Using the Psychology of Working Framework and the Social Cognitive Career Theory to Build a Research Team

  • Peter McIlveenEmail author
  • Harsha N. Perera
  • David L. Blustein
Reference work entry
Part of the University Development and Administration book series (UDAA)


This chapter describes the development of a microcosmic research culture, embodied as ACCELL – the Australian Collaboratory for Career Employment & Learning for Living. The conceptual foundations of ACCELL are overviewed. The social cognitive career theory (SCCT; Lent and Brown, J Counsel Psychol 60(4): 557–568, 2013) is used as a pedagogical framework for enacting the axiology of the psychology of working (Blustein, The psychology of working: a new perspective for career development, counseling, and public policy. Lawrence Erlbaum Associates, Mahwah, 2006). In combination, these theoretical perspectives may be used to inform research educators’ approaches to teaching research students with the aim of enhancing their interests, goals, and actions that constitute a research career. This approach is exemplified by a small research team dedicated to advancing doctoral education and research in the disciplinary field of vocational psychology and its applied professional form, career development. Its establishment and maintenance serves as a case study about building a research team with limited financial resources to do so.


ACCELL SCCT Psychology of Working Doctoral education Research team Vocational psychology 


  1. Bandura, A. 1997. Self-efficacy: The exercise of control. New York: Freeman.Google Scholar
  2. Bieschke, K.J. 2006. Research self-efficacy beliefs and research outcome expectations: Implications for developing scientifically minded psychologists. Journal of Career Assessment 14 (1): 77–91. Scholar
  3. Bishop, R.M., and K.J. Bieschke. 1998. Applying social cognitive theory to interest in research among counseling psychology doctoral students: A path analysis. Journal of Counseling Psychology 45 (2): 182–188. Scholar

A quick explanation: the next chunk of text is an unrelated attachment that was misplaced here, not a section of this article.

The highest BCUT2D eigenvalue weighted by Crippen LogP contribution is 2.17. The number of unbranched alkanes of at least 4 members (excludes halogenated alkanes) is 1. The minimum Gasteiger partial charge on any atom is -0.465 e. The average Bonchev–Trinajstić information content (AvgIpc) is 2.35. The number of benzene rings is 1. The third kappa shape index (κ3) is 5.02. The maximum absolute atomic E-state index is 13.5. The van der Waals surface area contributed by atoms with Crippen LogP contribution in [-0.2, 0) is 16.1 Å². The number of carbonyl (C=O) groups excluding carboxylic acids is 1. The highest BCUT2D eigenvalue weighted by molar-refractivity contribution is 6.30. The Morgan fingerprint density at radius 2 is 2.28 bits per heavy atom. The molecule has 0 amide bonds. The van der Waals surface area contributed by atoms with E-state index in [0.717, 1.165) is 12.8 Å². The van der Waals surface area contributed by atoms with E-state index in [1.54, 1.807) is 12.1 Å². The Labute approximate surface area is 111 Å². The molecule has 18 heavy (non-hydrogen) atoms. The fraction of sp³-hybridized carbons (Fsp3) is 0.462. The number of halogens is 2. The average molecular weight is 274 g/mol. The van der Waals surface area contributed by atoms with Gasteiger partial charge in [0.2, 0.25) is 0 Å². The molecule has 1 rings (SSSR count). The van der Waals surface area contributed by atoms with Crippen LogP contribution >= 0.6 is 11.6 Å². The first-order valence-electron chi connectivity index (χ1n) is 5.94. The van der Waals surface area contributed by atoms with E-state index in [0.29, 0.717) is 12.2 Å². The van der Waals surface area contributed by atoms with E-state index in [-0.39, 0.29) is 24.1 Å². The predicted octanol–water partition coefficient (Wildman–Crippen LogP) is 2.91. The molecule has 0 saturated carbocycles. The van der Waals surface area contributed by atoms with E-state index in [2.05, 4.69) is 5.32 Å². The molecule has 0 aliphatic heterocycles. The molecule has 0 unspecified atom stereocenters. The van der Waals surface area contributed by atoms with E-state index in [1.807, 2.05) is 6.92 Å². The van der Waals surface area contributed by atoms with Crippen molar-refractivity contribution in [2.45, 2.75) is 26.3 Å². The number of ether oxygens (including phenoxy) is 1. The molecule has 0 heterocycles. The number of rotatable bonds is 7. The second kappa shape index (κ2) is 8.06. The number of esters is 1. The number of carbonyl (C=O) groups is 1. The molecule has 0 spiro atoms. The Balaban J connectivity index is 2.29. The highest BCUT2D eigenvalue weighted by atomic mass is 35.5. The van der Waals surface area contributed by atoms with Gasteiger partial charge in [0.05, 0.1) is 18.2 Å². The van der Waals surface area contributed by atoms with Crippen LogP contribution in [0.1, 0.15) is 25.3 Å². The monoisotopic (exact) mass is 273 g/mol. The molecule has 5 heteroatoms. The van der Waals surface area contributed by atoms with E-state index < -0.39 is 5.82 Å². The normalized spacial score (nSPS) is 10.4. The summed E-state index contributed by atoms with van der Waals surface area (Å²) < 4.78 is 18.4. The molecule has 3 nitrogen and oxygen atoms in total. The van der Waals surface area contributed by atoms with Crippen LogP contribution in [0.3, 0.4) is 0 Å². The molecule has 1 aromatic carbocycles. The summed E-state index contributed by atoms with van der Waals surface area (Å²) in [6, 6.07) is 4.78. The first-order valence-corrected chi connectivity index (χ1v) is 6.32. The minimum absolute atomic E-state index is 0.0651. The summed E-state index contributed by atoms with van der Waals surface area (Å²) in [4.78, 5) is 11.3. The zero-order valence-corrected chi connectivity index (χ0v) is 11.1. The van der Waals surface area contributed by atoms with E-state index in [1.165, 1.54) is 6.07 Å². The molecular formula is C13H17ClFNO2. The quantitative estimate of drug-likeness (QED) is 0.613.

4. Blustein, D.L. 2006. The psychology of working: A new perspective for career development, counseling, and public policy. Mahwah: Lawrence Erlbaum Associates.Google Scholar
  5. Blustein, D.L. 2008. The role of work in psychological health and well-being: A conceptual, historical, and public policy perspective. American Psychologist 63 (4): 228–240. Scholar
  6. Blustein, D.L. 2011. A relational theory of working. Journal of Vocational Behavior 79 (1): 1–17. Scholar
  7. Blustein, D.L. 2013. The psychology of working: A new perspective for a new era. In The Oxford handbook of the psychology of working, ed. D.L. Blustein, 3–18. New York: Oxford University Press.CrossRefGoogle Scholar
  8. Collin, A. 2007. Contributions and challenges to vocational psychology from other disciplines: Examples from narrative and narratology. International Journal for Educational and Vocational Guidance 7 (3): 159–167. Scholar
  9. Collin, A., and W. Patton, eds. 2009. Vocational psychological and organisational perspectives on career: Towards a multidisciplinary dailogue. Rotterdam: Sense Publishers.Google Scholar
  10. Deci, E.L., and R.M. Ryan. 1985. Intrinsic motivation and self-determination in human behavior. New York: Plenum Publishing.CrossRefGoogle Scholar
  11. Dik, B.J., and R.D. Duffy. 2009. Calling and vocation at work: Definitions and prospects for research and practice. The Counseling Psychologist 37 (3): 424–450. Scholar
  12. Duffy, R.D., D.L. Blustein, M.A. Diemer, and K.L. Autin. 2016. The psychology of working theory. Journal of Counseling Psychology 63 (2): 127–148. Scholar
  13. Ellis, C., and E. Adams. 2014. The purposes, practices, and principles of autoethnographic research. In The Oxford handbook of qualitative research, 254–276. Oxford: Oxford University Press.Google Scholar
  14. Foucault, M. 1972. The archaeology of knowledge, trans. A.M.S. Smith. London: Routledge.Google Scholar
  15. Foucault, M. 1973. The birth of the clinic (Vintage Books 1994 ed.). New York: Random House.Google Scholar
  16. Gergen, K.J. 1992. Toward a postmodern psychology. In Psychology and postmodernism, ed. S. Kvale, 17–30. London: Sage.Google Scholar
  17. Hall, D., and J.E. Moss. 1998. The new protean career contract: Helping organizations and employees adapt. Organizational Dynamics 26: 22–37.CrossRefGoogle Scholar
  18. Kahn, J.H., and N.A. Scott. 1997. Predictors of research productivity and science-related career goals among counseling psychology doctoral students. The Counseling Psychologist 25 (1): 38–67. Scholar
  19. Lent, R.W., and S.D. Brown. 2013. Social cognitive model of career self-management: Toward a unifying view of adaptive career behavior across the life span. Journal of Counseling Psychology 60 (4): 557–568. Scholar